Wise words written by my friend Rory
1) It’s super boring.
2) It spreads the disease of real-or-imagined busyness.
3) At every major stage in my life so far (primary to high school, high school to University, University to work…) I have been so much more busy than in the last stage that I kinda regret using the word ‘busy’ to describe that last stage. Assuming I’m not about to peak any time soon, I’ll just call this ‘life’ and tell you nearer the end which parts were actually busy.
4) Busyness is part of how our culture affirms self worth. No need to bow at the altar of busyness to justify your existence.
5) There is a pretty decent chance that, at least some times, the person you are speaking to is more ‘busy’ than you. Or unbusy in a way that is more difficult than busy (e.g. lonely, unemployed, unwell).
So, here’s a suggestion:
1) Decide, at least for one year, to not say that you’re busy.
2) When you want to say it, replace ‘busy’ with a specific. Consider the difference between:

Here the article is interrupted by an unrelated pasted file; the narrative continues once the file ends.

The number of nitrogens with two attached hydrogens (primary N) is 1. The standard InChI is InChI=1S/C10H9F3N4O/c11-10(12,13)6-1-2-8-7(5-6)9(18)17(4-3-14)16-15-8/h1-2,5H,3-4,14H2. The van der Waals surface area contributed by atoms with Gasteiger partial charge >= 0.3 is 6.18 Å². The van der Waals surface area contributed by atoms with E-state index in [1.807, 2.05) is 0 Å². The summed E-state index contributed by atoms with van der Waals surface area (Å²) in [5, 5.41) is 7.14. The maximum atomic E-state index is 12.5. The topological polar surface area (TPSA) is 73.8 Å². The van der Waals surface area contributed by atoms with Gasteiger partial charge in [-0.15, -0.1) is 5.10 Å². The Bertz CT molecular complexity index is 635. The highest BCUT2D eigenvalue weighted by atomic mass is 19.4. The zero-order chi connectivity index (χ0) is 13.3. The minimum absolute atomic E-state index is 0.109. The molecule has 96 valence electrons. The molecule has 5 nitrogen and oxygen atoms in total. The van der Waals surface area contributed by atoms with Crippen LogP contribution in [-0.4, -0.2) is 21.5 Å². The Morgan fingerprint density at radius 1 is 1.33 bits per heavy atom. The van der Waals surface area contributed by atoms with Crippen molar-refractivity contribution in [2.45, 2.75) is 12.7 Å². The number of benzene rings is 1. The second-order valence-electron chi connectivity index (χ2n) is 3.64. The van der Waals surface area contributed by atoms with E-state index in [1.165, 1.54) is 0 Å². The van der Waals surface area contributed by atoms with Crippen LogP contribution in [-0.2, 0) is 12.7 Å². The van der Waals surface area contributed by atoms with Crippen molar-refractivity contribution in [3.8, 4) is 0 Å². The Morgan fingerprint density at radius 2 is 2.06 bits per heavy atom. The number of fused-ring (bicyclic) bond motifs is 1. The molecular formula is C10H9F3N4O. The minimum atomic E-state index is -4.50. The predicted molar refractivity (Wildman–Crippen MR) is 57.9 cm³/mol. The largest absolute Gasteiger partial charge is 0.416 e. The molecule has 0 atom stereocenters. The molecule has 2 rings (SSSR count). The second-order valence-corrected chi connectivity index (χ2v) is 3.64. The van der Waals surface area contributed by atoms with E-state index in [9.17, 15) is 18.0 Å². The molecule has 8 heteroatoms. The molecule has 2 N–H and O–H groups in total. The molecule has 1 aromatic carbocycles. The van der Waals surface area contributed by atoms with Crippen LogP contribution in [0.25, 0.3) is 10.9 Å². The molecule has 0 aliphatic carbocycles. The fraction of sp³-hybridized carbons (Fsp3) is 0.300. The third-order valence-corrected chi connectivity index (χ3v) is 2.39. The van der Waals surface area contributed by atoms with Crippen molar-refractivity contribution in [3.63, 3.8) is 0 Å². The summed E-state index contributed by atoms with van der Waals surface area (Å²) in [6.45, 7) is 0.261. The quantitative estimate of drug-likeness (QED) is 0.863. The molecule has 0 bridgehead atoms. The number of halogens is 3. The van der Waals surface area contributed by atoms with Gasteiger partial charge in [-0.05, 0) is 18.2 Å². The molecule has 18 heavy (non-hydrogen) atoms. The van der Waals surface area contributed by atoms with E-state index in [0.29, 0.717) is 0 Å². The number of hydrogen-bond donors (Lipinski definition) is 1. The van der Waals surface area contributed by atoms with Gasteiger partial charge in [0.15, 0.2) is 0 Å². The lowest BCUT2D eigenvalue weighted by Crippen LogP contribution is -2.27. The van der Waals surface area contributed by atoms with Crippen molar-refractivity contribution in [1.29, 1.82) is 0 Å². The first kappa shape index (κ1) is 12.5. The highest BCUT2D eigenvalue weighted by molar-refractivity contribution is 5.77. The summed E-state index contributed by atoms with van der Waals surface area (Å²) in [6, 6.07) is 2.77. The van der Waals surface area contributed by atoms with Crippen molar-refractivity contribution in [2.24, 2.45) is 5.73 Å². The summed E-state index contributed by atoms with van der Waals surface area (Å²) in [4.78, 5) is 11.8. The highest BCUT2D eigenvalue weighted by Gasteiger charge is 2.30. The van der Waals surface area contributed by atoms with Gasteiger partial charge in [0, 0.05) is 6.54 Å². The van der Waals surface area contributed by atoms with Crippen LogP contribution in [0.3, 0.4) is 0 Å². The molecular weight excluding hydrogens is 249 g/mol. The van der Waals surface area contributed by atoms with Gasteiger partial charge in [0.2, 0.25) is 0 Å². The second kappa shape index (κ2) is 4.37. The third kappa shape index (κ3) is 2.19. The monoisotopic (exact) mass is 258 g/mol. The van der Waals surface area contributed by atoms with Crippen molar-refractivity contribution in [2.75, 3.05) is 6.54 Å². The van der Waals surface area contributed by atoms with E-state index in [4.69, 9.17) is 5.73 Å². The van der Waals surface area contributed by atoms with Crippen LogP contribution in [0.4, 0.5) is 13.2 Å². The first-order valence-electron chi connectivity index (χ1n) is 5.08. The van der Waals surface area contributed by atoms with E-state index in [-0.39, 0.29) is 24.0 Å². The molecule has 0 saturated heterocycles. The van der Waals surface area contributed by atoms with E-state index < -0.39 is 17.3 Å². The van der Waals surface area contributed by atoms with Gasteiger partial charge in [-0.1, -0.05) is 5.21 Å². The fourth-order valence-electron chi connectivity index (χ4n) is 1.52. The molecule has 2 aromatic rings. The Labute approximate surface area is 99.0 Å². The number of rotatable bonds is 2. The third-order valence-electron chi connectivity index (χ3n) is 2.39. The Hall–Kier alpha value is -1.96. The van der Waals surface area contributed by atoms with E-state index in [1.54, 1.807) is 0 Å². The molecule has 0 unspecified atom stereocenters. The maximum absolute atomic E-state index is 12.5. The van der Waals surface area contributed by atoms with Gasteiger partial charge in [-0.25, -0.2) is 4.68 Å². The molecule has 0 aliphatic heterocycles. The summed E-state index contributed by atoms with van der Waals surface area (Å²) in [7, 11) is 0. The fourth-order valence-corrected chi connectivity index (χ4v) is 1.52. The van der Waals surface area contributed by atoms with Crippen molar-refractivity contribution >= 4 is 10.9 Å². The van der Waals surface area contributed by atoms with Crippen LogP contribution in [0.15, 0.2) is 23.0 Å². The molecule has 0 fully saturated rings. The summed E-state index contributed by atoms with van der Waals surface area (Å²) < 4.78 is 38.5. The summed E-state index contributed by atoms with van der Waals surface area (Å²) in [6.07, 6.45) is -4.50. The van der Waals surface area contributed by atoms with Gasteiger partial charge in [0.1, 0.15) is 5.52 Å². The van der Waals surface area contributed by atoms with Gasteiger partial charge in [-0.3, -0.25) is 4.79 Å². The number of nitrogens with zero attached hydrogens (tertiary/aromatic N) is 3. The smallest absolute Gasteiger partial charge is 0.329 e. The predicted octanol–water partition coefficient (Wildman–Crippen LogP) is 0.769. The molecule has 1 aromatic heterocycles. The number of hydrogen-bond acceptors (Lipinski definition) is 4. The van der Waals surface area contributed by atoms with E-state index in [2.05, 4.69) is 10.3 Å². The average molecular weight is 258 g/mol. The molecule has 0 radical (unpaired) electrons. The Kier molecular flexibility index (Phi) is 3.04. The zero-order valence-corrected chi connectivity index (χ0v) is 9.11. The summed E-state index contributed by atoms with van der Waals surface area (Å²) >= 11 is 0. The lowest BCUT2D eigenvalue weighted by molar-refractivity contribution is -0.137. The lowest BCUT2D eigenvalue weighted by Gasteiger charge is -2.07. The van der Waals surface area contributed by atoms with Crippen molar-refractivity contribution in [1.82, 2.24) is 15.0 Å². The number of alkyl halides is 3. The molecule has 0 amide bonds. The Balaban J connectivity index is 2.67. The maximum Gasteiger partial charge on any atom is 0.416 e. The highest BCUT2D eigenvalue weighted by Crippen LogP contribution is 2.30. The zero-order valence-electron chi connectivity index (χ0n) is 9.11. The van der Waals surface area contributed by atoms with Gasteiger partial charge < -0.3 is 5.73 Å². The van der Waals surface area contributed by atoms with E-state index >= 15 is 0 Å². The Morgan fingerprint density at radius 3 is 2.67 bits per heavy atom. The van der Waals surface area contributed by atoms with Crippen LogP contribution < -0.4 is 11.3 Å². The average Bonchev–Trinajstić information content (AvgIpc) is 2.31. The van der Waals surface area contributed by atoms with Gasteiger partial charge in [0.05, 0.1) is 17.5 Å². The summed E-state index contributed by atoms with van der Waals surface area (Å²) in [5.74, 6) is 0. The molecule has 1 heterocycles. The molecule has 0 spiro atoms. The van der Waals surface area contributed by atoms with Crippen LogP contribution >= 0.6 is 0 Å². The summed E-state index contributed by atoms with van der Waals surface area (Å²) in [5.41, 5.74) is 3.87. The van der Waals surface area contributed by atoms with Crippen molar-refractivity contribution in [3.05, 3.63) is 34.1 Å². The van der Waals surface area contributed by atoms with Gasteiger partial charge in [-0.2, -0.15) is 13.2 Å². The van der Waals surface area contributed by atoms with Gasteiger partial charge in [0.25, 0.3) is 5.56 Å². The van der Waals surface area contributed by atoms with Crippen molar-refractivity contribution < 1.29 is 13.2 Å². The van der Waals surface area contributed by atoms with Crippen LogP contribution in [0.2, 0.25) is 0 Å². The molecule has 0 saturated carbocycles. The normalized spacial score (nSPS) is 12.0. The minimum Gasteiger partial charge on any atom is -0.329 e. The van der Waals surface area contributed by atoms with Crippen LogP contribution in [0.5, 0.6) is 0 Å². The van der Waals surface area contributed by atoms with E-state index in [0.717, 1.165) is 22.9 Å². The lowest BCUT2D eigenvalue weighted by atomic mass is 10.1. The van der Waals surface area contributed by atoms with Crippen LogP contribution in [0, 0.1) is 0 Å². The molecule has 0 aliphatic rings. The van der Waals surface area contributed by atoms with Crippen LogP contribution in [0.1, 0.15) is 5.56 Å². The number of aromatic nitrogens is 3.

a) “Work is busy”
b) “I’m finding work challenging at the moment because there is a report due in on Friday and I can’t think where to begin it.”
The first is boring and gives me nothing. The second actually lets me into your world a little, and gives me something I could help with, actually sympathise with.
3) Reflect on why you want to say that you’re busy. Is it:
a) To justify your existence?
b) Because of specific challenges that, if you shared them, people could help you? (Then say the actual thing on your heart)
c) The kind of busy that is actually a blessing? In which case, find and replace ‘busy’ with ‘plenty of great stuff to do’ or equivalent.
d) The kind of busy that is actually a problem you need to do something about? You’re a creature. You have limits. Maybe do less?
**Let me clarify that I am very much prone to using the ‘b’ word. This is as much a reminder to me than it is a lesson for us all.